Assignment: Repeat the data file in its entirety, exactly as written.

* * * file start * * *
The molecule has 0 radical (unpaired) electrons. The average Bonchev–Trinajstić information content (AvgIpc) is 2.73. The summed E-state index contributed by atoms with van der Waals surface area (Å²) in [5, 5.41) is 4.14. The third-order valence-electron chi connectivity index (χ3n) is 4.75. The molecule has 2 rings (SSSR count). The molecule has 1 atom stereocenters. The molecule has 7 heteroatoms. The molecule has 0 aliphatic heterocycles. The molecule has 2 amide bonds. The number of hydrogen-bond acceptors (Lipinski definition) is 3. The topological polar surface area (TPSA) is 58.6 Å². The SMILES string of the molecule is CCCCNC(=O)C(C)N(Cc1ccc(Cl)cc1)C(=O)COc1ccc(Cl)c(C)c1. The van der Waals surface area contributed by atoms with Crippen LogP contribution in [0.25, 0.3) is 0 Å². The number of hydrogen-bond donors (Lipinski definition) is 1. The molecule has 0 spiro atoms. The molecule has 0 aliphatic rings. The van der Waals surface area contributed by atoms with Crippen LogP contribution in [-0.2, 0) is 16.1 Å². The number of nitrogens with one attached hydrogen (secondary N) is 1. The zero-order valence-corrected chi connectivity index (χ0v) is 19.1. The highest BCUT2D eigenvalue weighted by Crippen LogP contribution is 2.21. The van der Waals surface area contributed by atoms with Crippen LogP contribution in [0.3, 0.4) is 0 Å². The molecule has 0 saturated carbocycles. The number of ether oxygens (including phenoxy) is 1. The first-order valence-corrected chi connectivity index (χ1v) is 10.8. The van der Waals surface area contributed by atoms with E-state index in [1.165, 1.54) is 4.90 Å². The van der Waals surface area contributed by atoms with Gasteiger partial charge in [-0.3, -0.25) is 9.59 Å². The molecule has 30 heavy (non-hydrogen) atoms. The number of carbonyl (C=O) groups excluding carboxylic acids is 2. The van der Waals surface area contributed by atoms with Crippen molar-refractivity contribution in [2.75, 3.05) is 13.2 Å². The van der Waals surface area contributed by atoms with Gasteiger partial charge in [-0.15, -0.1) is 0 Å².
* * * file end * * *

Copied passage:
The molecule has 0 radical (unpaired) electrons. The average Bonchev–Trinajstić information content (AvgIpc) is 2.73. The summed E-state index contributed by atoms with van der Waals surface area (Å²) in [5, 5.41) is 4.14. The third-order valence-electron chi connectivity index (χ3n) is 4.75. The molecule has 2 rings (SSSR count). The molecule has 1 atom stereocenters. The molecule has 7 heteroatoms. The molecule has 0 aliphatic heterocycles. The molecule has 2 amide bonds. The number of hydrogen-bond acceptors (Lipinski definition) is 3. The topological polar surface area (TPSA) is 58.6 Å². The SMILES string of the molecule is CCCCNC(=O)C(C)N(Cc1ccc(Cl)cc1)C(=O)COc1ccc(Cl)c(C)c1. The van der Waals surface area contributed by atoms with Crippen LogP contribution in [0.25, 0.3) is 0 Å². The number of hydrogen-bond donors (Lipinski definition) is 1. The molecule has 0 spiro atoms. The molecule has 0 aliphatic rings. The van der Waals surface area contributed by atoms with Crippen LogP contribution in [-0.2, 0) is 16.1 Å². The number of nitrogens with one attached hydrogen (secondary N) is 1. The zero-order valence-corrected chi connectivity index (χ0v) is 19.1. The highest BCUT2D eigenvalue weighted by Crippen LogP contribution is 2.21. The van der Waals surface area contributed by atoms with Crippen LogP contribution in [0.3, 0.4) is 0 Å². The molecule has 0 saturated carbocycles. The number of ether oxygens (including phenoxy) is 1. The first-order valence-corrected chi connectivity index (χ1v) is 10.8. The van der Waals surface area contributed by atoms with E-state index in [1.165, 1.54) is 4.90 Å². The van der Waals surface area contributed by atoms with Gasteiger partial charge in [-0.3, -0.25) is 9.59 Å². The molecule has 30 heavy (non-hydrogen) atoms. The number of carbonyl (C=O) groups excluding carboxylic acids is 2. The van der Waals surface area contributed by atoms with Crippen molar-refractivity contribution in [2.75, 3.05) is 13.2 Å². The van der Waals surface area contributed by atoms with Gasteiger partial charge in [-0.15, -0.1) is 0 Å².